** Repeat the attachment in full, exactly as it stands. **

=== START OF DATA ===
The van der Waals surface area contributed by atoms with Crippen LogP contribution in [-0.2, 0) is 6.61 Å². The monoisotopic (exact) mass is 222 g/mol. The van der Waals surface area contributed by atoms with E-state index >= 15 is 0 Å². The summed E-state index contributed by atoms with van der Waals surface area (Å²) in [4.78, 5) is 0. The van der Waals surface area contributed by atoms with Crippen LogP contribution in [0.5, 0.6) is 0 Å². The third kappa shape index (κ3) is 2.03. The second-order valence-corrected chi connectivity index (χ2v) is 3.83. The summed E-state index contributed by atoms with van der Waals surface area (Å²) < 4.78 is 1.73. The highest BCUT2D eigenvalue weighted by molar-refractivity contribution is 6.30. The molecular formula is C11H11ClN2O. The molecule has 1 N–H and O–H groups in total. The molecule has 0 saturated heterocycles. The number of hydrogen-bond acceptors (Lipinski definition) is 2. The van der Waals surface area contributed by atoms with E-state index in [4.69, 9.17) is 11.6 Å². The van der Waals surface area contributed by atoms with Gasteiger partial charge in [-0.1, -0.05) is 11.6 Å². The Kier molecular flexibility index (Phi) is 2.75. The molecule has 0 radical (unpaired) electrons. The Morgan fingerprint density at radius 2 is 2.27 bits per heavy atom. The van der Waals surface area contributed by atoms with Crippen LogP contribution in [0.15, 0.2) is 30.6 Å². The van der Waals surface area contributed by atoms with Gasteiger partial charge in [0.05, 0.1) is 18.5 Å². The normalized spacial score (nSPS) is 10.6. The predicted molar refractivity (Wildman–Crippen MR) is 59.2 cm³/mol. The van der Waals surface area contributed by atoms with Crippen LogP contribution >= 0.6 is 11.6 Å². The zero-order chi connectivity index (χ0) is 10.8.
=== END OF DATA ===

The van der Waals surface area contributed by atoms with Crippen LogP contribution in [-0.2, 0) is 6.61 Å². The monoisotopic (exact) mass is 222 g/mol. The van der Waals surface area contributed by atoms with E-state index >= 15 is 0 Å². The summed E-state index contributed by atoms with van der Waals surface area (Å²) in [4.78, 5) is 0. The van der Waals surface area contributed by atoms with Crippen LogP contribution in [0.5, 0.6) is 0 Å². The third kappa shape index (κ3) is 2.03. The second-order valence-corrected chi connectivity index (χ2v) is 3.83. The summed E-state index contributed by atoms with van der Waals surface area (Å²) < 4.78 is 1.73. The highest BCUT2D eigenvalue weighted by molar-refractivity contribution is 6.30. The molecular formula is C11H11ClN2O. The molecule has 1 N–H and O–H groups in total. The molecule has 0 saturated heterocycles. The number of hydrogen-bond acceptors (Lipinski definition) is 2. The van der Waals surface area contributed by atoms with E-state index in [4.69, 9.17) is 11.6 Å². The van der Waals surface area contributed by atoms with Gasteiger partial charge in [-0.1, -0.05) is 11.6 Å². The Kier molecular flexibility index (Phi) is 2.75. The molecule has 0 radical (unpaired) electrons. The Morgan fingerprint density at radius 2 is 2.27 bits per heavy atom. The van der Waals surface area contributed by atoms with Crippen LogP contribution in [0.15, 0.2) is 30.6 Å². The van der Waals surface area contributed by atoms with Gasteiger partial charge in [0.05, 0.1) is 18.5 Å². The normalized spacial score (nSPS) is 10.6. The predicted molar refractivity (Wildman–Crippen MR) is 59.2 cm³/mol. The van der Waals surface area contributed by atoms with Crippen LogP contribution >= 0.6 is 11.6 Å². The zero-order chi connectivity index (χ0) is 10.8.